Hi!! My name is Olivia Pearson and I am a senior at Colby College from Greenwich, Connecticut. This past month I have had the amazing opportunity to work with students from local elementary schools on three experiments that I developed. Growing up, I always loved the sciences and I was very excited to share this passion with others during Janplan. It was my hope that, through my experiments, I would be able to show the students the importance of science and increase their interest in the subject. I had a wonderful month working with so many talented and intelligent kids, and I’m so glad I was able to take this course before I graduated.
My first experiment was an oil spill simulation that allowed the students to test various ways to clean up the ocean after an oil spill. We learned about how oil spills occur and why they can be so dangerous to both animals and the environment. The students learned about density, polarity, and how dispersants function, in addition to the benefits and drawbacks of each oil-cleaning method (Oil Spill Teacher Kit).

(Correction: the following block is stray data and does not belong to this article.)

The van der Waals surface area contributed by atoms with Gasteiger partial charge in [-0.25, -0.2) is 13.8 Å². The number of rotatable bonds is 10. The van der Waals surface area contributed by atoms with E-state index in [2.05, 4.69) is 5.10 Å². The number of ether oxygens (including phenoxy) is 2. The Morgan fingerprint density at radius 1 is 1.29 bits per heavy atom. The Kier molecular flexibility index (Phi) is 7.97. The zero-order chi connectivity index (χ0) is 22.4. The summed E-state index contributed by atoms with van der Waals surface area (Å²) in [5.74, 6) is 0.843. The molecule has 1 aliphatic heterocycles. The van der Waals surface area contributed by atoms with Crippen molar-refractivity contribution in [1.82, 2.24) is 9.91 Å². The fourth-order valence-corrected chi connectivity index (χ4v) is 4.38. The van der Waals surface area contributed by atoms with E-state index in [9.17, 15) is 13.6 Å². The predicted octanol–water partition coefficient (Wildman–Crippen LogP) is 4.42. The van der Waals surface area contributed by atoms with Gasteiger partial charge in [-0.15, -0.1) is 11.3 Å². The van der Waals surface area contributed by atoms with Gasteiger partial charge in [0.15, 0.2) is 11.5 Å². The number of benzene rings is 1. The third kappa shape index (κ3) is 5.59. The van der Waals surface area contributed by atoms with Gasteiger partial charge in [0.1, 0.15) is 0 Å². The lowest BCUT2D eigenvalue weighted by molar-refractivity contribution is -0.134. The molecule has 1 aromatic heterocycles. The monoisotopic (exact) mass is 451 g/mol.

My second experiment discussed where plants get their energy from and talked about what makes up some of the foods we eat. Students were able to test different foods for the presence of starch using an iodine solution and recorded their findings. We also tested a leaf that had been in sunlight for the last few hours to see if starch was present. Students also learned about acid-base indicators and were able to test egg whites (with red cabbage juice as the indicator) to see if they were acidic or basic. By doing this, we were able to make green eggs (sans ham–What’s in Your Food? Teacher Kit).
My last experiment was a chemistry mystery and required the students to do some experiments in order to solve it. LuSeal (my favorite toy stuffed seal) was stolen and hidden somewhere inside the classroom. The only thing left by the thief was a ransom note. The students had to use paper chromatography to test the ink of pens found on four apprehended suspects and the ink from the ransom note in order to figure out who took LuSeal. They then had to decode a message written in “invisible ink” (white wax) using watercolor paint to uncover the location of LuSeal and return her to the front of the classroom (Who took LuSeal? Teacher Kit).